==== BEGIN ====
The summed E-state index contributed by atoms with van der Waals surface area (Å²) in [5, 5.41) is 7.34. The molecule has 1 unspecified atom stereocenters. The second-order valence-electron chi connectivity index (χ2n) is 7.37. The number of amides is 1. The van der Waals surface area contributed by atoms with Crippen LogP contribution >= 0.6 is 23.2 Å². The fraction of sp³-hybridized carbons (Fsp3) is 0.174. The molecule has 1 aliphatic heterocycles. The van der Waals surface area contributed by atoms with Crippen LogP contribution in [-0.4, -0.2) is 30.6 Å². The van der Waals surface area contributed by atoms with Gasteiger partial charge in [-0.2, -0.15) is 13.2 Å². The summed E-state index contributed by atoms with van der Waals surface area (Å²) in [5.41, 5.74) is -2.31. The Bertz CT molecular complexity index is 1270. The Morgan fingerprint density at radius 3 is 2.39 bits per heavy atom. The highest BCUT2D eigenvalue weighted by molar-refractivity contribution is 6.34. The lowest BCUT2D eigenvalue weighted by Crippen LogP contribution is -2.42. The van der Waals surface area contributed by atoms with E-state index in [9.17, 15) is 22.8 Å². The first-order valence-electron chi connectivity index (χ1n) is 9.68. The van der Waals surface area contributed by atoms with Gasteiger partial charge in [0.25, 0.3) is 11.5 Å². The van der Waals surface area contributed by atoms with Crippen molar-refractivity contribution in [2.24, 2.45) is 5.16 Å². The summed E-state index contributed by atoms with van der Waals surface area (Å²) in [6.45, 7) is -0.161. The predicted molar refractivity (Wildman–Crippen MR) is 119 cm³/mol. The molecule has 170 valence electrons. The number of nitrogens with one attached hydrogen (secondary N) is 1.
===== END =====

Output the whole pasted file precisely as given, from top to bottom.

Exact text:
The summed E-state index contributed by atoms with van der Waals surface area (Å²) in [5, 5.41) is 7.34. The molecule has 1 unspecified atom stereocenters. The second-order valence-electron chi connectivity index (χ2n) is 7.37. The number of amides is 1. The van der Waals surface area contributed by atoms with Crippen LogP contribution >= 0.6 is 23.2 Å². The fraction of sp³-hybridized carbons (Fsp3) is 0.174. The molecule has 1 aliphatic heterocycles. The van der Waals surface area contributed by atoms with Crippen LogP contribution in [-0.4, -0.2) is 30.6 Å². The van der Waals surface area contributed by atoms with Gasteiger partial charge in [-0.2, -0.15) is 13.2 Å². The summed E-state index contributed by atoms with van der Waals surface area (Å²) in [5.41, 5.74) is -2.31. The Bertz CT molecular complexity index is 1270. The Morgan fingerprint density at radius 3 is 2.39 bits per heavy atom. The highest BCUT2D eigenvalue weighted by molar-refractivity contribution is 6.34. The lowest BCUT2D eigenvalue weighted by Crippen LogP contribution is -2.42. The van der Waals surface area contributed by atoms with E-state index in [9.17, 15) is 22.8 Å². The first-order valence-electron chi connectivity index (χ1n) is 9.68. The van der Waals surface area contributed by atoms with Gasteiger partial charge in [0.25, 0.3) is 11.5 Å². The van der Waals surface area contributed by atoms with Crippen molar-refractivity contribution in [2.24, 2.45) is 5.16 Å². The summed E-state index contributed by atoms with van der Waals surface area (Å²) in [6.45, 7) is -0.161. The predicted molar refractivity (Wildman–Crippen MR) is 119 cm³/mol. The molecule has 170 valence electrons. The number of nitrogens with one attached hydrogen (secondary N) is 1.